Post competition update on March 31 from parent Susan Bryan: “TOTALLY AMAZING! Team 766 came from behind to be in the final winning alliance of three!” Next step for the M-A Bears is a trip to the national competition in St. Louis.
Two weeks ago, Robotics Team 766 from Menlo-Atherton High School was competing in Davis, CA. They’d “bagged and tagged” their entry robot almost a month earlier, sending it off to the competition site where they wouldn’t see it again until right before the competition.
“It was a rough competition, and we had to fix a lot of problems on the fly,” said Zoe Nuyens, a junior who’s been on the team for three years. “But we got the shooter functioning and the pneumatics systems working just in time.” (One of the M-A robot’s tasks is to shoot baskets.)
Robotics competition is complicated. Explained in the most simplistic way, there are qualifying matches that create ranking systems from which team alliances are formed.
“This year for the first time the team had enough budget to build a twin robot to the one they shipped for seclusion,” said parent Susan Bryan, whose son Johnathan is on the team. “It’s not cheating. Many other first-rate teams do this. But having Abbott as a sponsor made this possible for M-A this year. One of the team’s mentors, Kelley McCrystal, works at Abbott and got ‘budget’ to spend in the company’s machine shop.”
Other sponsors include PTC, Intuitive Surgical, Inc., SRI International, BAE Systems, Willow Garage, JCPenney, Menlo-Atherton Foundation for the Future, and the Menlo-Atherton High School PTA.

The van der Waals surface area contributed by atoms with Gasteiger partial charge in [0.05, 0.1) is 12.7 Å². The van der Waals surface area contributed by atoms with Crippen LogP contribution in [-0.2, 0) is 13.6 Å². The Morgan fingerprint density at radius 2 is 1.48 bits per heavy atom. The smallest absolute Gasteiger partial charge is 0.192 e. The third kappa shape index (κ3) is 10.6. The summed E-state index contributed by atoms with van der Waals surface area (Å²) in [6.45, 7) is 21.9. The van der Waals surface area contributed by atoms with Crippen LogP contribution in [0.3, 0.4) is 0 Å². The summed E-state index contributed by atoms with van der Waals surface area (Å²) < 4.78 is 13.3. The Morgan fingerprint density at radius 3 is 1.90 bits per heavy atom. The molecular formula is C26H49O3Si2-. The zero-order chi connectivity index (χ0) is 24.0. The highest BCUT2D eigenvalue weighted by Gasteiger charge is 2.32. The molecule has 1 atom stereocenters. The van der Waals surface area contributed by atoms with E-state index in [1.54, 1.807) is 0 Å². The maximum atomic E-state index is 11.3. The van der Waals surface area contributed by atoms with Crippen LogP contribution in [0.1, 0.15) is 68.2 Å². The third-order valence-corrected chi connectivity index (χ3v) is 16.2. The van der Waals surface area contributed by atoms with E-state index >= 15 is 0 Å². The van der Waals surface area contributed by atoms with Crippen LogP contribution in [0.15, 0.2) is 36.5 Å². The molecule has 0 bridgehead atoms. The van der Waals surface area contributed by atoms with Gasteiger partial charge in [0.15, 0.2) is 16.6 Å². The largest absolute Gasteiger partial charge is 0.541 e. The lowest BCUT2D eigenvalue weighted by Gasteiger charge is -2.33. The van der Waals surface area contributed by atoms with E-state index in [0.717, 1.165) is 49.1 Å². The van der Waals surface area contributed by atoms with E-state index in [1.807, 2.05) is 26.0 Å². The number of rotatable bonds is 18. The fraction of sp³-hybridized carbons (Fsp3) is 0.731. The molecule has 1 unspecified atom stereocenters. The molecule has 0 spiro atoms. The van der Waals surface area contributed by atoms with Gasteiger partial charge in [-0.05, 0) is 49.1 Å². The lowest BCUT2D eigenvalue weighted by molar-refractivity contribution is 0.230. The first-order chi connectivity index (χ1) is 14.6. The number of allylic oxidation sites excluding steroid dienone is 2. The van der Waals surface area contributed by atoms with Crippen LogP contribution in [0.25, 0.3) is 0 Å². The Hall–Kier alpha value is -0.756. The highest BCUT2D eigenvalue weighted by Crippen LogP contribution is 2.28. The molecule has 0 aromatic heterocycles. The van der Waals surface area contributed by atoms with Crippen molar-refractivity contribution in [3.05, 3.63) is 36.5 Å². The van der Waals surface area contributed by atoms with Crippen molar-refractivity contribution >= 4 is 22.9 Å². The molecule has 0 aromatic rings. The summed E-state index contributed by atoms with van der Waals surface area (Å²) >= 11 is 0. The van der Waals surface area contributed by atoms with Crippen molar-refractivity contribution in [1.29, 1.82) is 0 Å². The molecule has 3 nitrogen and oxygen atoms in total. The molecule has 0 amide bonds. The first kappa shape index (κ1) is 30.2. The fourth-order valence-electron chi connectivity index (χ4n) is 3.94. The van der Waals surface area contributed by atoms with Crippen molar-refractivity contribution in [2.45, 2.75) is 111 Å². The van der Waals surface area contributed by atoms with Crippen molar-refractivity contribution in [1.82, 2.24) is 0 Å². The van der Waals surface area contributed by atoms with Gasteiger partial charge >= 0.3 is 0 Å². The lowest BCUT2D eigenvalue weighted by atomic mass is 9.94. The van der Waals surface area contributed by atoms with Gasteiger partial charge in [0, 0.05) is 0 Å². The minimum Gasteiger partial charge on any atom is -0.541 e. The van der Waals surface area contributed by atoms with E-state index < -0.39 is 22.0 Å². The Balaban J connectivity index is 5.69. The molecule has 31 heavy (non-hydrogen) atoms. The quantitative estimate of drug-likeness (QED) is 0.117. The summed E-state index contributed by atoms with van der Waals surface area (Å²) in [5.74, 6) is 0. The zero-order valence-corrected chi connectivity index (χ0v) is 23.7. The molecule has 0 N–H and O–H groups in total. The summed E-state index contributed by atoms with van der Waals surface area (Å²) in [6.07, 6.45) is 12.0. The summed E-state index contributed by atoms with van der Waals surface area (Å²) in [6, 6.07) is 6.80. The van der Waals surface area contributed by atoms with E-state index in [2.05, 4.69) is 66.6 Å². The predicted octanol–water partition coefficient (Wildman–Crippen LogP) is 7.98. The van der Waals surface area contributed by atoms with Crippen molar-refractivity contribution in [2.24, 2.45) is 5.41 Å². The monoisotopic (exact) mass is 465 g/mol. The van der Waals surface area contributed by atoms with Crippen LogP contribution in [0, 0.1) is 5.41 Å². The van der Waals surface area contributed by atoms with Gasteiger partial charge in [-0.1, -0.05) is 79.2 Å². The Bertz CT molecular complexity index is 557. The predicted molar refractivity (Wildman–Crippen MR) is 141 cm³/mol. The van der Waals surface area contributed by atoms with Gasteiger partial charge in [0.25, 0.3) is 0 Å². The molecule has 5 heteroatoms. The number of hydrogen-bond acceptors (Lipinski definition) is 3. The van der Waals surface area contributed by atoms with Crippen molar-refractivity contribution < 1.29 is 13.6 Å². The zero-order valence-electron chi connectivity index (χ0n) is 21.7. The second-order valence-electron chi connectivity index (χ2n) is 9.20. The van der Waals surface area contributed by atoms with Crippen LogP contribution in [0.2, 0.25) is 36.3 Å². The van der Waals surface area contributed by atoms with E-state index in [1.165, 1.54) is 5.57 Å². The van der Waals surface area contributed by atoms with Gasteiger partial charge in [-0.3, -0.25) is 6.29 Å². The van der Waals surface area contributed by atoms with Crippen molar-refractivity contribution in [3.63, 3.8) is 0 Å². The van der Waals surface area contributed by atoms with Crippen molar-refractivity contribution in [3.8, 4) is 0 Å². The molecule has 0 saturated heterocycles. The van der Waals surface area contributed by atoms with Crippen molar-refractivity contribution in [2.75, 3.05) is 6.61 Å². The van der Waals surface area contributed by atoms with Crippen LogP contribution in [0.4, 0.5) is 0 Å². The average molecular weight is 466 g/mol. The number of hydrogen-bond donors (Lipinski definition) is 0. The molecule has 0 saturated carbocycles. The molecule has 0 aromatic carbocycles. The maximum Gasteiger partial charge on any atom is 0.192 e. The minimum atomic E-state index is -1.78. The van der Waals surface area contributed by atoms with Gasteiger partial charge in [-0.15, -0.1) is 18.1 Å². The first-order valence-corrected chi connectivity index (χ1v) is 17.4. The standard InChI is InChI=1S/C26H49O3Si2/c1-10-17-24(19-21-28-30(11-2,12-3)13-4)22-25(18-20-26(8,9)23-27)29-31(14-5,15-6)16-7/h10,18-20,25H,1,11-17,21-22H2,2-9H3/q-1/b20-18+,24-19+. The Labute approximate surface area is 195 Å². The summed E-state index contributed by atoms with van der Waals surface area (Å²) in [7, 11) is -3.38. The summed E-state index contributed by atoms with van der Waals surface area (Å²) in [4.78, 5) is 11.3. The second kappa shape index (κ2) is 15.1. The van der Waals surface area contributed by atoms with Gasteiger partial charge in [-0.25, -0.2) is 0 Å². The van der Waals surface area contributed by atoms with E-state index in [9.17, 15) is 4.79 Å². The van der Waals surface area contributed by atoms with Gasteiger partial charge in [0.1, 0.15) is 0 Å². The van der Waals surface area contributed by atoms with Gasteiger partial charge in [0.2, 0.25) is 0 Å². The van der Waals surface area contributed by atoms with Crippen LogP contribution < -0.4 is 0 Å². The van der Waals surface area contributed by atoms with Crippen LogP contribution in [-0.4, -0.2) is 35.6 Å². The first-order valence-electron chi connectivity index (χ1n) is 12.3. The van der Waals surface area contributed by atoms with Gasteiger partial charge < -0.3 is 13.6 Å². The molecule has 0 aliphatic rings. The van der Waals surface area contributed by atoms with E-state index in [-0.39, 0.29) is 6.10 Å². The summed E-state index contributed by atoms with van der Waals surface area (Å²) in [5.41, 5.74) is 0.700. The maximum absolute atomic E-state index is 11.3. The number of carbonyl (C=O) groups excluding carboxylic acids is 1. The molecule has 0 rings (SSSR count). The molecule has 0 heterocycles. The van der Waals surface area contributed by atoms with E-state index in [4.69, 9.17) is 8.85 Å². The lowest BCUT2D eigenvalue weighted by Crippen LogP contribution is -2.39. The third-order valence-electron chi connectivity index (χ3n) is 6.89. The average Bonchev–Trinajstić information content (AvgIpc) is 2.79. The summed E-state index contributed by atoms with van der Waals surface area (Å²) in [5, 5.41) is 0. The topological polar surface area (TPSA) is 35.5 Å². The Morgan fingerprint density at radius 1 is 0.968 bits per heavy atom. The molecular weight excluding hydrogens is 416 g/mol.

The M-A Bears have been participating in the FIRST Robotics Competition (FRC) since 2003. As part of FRC, the M-A team, which currently has about 30 students supported by teacher Jeff DeCurtins, builds a 120-pound robot in six weeks starting in January. In addition to competing, Team 766 travels to elementary and middle schools to show younger kids “the magic of science and technology.”
“For team members, robotics provides a great opportunity to learn about technology and engineering, but also provides an opportunity simply to be involved in something hands-on and team-oriented,” explains the team statement. “The skills gained from robotics are applicable to the job world and simply life in general. There are many ways to be involved: designing the robot, physically building it, electronics, programming, web-design, outreach.”
The FIRST Silicon Valley Regionals take place at the San Jose State University Event Center from starting today through March 31. Zoe explained that there are practice rounds and inspections on Thursday, followed by qualifying matches on Friday and elimination rounds on Saturday.
Parent Susan Bryan saw the student’s teamwork pay off at Davis: “The kids worked diligently to get the shooter working. They didn’t get angry or blame each either, but went on problem-solving in good engineering tradition. They finally got it to shoot successfully on the practice field.”
While some mentors are parents, most, like Kelley, are not. Terry Lawrence (pictured above), who graduated from M-A long before there was a robotic team, found himself an unemployed engineer looking for a way to contribute; he’s enjoyed his first year as a mentor.
Katharine Altemus is another first year mentor. “I was trained as a neuro-scientist and am now a patent attorney,” she said. “It’s long been on my bucket list to build a robot. It’s been great getting to know the kids and their parents.”
If you’ve never watched robots compete, take a trip south to San Jose this weekend. The team welcomes a cheering squad!
Photo of robot shooting basket by Peter Keenan